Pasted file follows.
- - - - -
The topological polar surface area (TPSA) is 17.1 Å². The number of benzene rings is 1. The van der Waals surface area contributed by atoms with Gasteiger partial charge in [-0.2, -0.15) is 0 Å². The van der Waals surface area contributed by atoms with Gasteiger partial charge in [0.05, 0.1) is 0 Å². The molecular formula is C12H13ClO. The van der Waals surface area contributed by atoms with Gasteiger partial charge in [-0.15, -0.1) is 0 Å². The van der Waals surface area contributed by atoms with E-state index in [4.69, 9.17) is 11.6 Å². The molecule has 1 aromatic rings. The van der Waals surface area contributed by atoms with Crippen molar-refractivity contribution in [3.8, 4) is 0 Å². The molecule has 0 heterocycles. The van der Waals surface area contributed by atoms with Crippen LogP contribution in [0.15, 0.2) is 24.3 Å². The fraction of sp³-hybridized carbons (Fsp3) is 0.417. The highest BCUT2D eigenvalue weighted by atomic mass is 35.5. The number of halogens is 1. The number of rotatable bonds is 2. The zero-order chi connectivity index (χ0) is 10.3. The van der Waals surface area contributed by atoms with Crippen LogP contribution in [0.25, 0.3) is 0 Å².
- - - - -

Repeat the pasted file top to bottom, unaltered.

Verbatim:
The topological polar surface area (TPSA) is 17.1 Å². The number of benzene rings is 1. The van der Waals surface area contributed by atoms with Gasteiger partial charge in [-0.2, -0.15) is 0 Å². The van der Waals surface area contributed by atoms with Gasteiger partial charge in [0.05, 0.1) is 0 Å². The molecular formula is C12H13ClO. The van der Waals surface area contributed by atoms with Gasteiger partial charge in [-0.15, -0.1) is 0 Å². The van der Waals surface area contributed by atoms with E-state index in [4.69, 9.17) is 11.6 Å². The molecule has 1 aromatic rings. The van der Waals surface area contributed by atoms with Crippen molar-refractivity contribution in [3.8, 4) is 0 Å². The molecule has 0 heterocycles. The van der Waals surface area contributed by atoms with Crippen LogP contribution in [0.15, 0.2) is 24.3 Å². The fraction of sp³-hybridized carbons (Fsp3) is 0.417. The highest BCUT2D eigenvalue weighted by atomic mass is 35.5. The number of halogens is 1. The number of rotatable bonds is 2. The zero-order chi connectivity index (χ0) is 10.3. The van der Waals surface area contributed by atoms with Crippen LogP contribution in [0.25, 0.3) is 0 Å².